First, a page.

Any burn that is 2nd or 3rd degree (puckering or blistering/charring of the skin) needs to be seen to by a physician asap. Otherwise, you risk serious, possibly life-threatening, infection and loss of bodily tissue.
In cases of a simple first-degree burn or scald (quick touch to a heated surface or liquid), you have to cool the skin temperature to normalize it as quickly as possible. This is best-done by running the burned/scalded skin under cold running (clean) water until the first “burning” sensation has reduced or passed (at least for one minute). This will also hopefully clean the wound of any foreign substance, such as charred material or chemical irritants.
Next, you want to disinfect and numb the tissue, both to prevent infection from the compromised area (cohesive skin is the most powerful exterior barrier to infection our body has) and to numb the area’s nerves that perceive burning pain. This helps to abate the hyper-inflammatory process that can result from sudden tissue insult, such as a burn.
This can be achieved in several ways. The easiest is to apply a combination disinfectant/numbing ointment such as Neosporin “with Pain Relief” (lidocaine). The disinfectants, combined with the topical numbing agent lidocaine, help the metabolism of the tissue resist infection until the skin (dermis layers affected) has healed sufficiently to do so unaided. Aloe Vera gel has also been used as a demulcent (skin-soother) since antiquity, and you can add this after the disinfectant/numbing agents.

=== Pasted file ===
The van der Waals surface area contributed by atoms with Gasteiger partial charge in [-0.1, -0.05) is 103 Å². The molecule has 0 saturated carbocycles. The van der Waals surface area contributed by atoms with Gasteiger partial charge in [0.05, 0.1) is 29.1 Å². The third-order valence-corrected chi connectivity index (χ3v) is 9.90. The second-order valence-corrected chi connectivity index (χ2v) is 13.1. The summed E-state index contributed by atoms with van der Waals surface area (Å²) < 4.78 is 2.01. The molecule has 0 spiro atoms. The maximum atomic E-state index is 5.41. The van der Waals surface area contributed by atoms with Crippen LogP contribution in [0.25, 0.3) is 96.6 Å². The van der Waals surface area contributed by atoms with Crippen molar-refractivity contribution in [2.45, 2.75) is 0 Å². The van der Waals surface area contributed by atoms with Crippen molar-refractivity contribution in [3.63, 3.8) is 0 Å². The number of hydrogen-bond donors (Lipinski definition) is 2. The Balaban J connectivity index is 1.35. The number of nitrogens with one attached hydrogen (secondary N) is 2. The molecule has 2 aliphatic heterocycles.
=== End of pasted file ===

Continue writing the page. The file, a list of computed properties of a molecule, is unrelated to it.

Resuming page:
There have been many herbal agents throughout history that have been utilized to provide the disinfectant, numbing, and demulcent (skin-soother) properties described above. However, any encompassing list and history of these agents would make this answer far too long, especially when there are cheap and effective alternatives available at the supermarkets and corner stores.
Once you have treated the wound with good cooling, disinfecting, numbing, and demulcent agents, you need to cover the wound with some sort of sterile dressing. Usually this means – Yes! – a Band-Aid. Think of the Band-Aid dressing as a kind of “temporary non-adhesive synthetic skin” that will serve as a protective barrier while your actual skin is vulnerable and healing. Make sure that the adhesive doesn’t touch the wounded skin, or it will abrade the skin further. You will want to repeat this treatment every 4-6 hours as needed, for at least 24 hours: rinsing, applying “ointment” and covering with a bandage. If there is ANY indication of excessive reddening, swelling, or sensations of itching, burning, etc., see a doctor (emergency, if necessary) immediately. This is no joke – burns can be very dangerous!
If no adverse effects are noted, a kiss to the (bandaged) boo-boo may help too!